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Receiver-Driver Layered Multicast

Receiver-Driver Layered Multicast

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05/11/2014

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Receiver-driver Layered Multicast

Steven McCanne Van Jacobson Martin Vetterli ACM SIGCOMM ‘96

1

Outline
 Introduction  The Network Model  The RLM protocol  Simulations and Results  Network Implications  Conclusion and Comments

2

Introduction
 For streaming video, it is important to offer

QoS control to maximize video quality.
 However, because of heterogeneity and scale

over the Internet, it’s difficult to make multipoint communication with good QoS control.

3

Introduction (con’t.)

4

Introduction (con’t.)
 Application-Layer QoS Control  Congestion Control
 

Source-based Rate Control Receiver-based Rate Control

Error Control

5

Introduction (con’t.)
 Source-based rate-adaptation performs

poorly in a heterogeneous multicast environment.
There is no single target rate.  All receivers cannot be simultaneously satisfied with one transmission rate.  Overload of streaming server.

6

Introduction (con’t.)
 This paper proposed a framework for

multicast video stream with a protocol called Receiver-driven Layered Multicast (RLM).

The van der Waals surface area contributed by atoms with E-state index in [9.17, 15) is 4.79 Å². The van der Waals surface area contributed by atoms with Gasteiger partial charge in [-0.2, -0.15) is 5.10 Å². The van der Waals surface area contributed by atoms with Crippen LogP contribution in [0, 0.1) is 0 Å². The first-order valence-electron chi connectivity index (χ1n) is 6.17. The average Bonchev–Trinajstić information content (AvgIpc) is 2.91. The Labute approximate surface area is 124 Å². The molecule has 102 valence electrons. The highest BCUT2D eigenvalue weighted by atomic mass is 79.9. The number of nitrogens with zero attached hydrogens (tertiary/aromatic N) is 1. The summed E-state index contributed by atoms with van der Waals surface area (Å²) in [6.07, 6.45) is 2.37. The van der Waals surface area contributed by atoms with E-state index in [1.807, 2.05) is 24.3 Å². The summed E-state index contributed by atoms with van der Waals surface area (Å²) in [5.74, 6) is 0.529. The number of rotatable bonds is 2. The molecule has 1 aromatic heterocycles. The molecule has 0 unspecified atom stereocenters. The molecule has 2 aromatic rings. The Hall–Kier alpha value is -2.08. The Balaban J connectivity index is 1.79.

 Receivers implicitly define the multicast

distribution trees by expressing their interest in receiving flows.

7

Introduction (con’t.)
 Two crucial points of RLM :

Layered compression algorithm must by applied to video streams.  The system must have mechanisms for determining, communicating, and executing the selective forwarding of subflows along all the links.

8

9

Outline
 Introduction  The Network Model  The RLM protocol  Simulations and Results  Network Implications  Conclusion and Comments

10

The Network Model
Assumptions:
 Only best-effort, multipoint packet delivery, e.g.,

without guarantees for packet ordering, minimum bandwidth, etc.
 The delivery efficiency of IP Multicast, i.e., that traffic

flows only along links with downstream recipients.

11

The Network Model (con’t.)

group-oriented communication: receivers can dynamically join and leave the communication group in an efficient and timely manner.